Making your email secret is now 30 times faster, but the innovation has
come not from a multinational computer computer but a schoolgirl from
Sarah Flannery, 16, has developed a brand new mathematical procedure for
encrypting internet communication.
"The algorithm is based on matrices," her father told BBC News Online. Dr
David Flannery is a mathematics lecturer at Cork Institute of Technology,
"Sarah has a very good understanding of the mathematical principles
involved, but to call her a genius or a prodigy is overstated and she
doesn't want that herself. "She's a normal young girl, who likes
basketball and going out with her friends."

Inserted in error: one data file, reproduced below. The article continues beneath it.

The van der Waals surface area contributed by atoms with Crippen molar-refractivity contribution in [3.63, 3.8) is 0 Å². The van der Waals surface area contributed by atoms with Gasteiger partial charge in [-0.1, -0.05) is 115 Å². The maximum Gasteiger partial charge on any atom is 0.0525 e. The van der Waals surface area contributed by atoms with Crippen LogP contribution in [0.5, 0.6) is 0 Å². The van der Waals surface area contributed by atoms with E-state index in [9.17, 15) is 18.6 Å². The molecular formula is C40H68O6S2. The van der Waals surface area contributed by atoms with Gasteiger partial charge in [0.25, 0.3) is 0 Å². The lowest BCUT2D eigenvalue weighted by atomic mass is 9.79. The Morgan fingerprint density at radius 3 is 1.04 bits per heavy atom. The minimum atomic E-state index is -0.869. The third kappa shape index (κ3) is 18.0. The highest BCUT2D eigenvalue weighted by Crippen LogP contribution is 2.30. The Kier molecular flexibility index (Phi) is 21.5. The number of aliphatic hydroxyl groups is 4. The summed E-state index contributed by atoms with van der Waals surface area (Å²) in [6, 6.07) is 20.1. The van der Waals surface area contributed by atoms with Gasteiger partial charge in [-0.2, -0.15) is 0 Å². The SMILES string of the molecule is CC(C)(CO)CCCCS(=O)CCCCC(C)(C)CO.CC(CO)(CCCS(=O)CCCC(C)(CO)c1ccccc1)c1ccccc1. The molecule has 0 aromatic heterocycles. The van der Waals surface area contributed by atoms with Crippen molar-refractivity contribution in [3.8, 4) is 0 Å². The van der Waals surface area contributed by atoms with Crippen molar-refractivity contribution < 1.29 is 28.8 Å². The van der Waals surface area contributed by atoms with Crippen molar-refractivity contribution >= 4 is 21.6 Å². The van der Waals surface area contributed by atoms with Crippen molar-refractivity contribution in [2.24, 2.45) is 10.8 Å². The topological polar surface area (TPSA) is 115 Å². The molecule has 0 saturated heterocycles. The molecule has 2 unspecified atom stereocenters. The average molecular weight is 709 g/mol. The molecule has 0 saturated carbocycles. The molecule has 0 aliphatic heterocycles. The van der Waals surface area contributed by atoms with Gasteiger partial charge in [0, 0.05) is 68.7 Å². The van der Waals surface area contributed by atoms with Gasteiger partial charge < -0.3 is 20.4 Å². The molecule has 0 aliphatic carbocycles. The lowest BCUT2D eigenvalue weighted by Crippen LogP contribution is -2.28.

International job offers
But her number-crunching feat is undoubtedly remarkable and won her the
top prize at the Irish Young Scientists and Technology Exhibition.
International job and scholarship offers have flooded in, said Dr
Flannery. Last year, Ms Flannery's cryptography skill took her to Fort
Worth, Texas, as the winner of an Intel prize.
Even when high security levels are required, her code can encrypt a letter
in just one minute - a widely used encryption standard called RSA would
take 30 minutes. "But she has also proven that her code is as secure as
RSA," says Dr Flannery. "It wouldn't be worth a hat of straw if it was
Ms Flannery currently has a bad cold and has not had time to consider the
advice of the judges to patent the code. "She wouldn't mind being rich but
she wants to stress the great joy that the project has given her," says Dr
Flannery. She may publish the work to make it freely available to all.
Her code is called Cayley-Purser after Arthur Cayley, a 19th century
Cambridge expert on matrices, and Michael Purser, a cryptographer from
Trinity College, Dublin, who provided inspiration for Ms Flannery.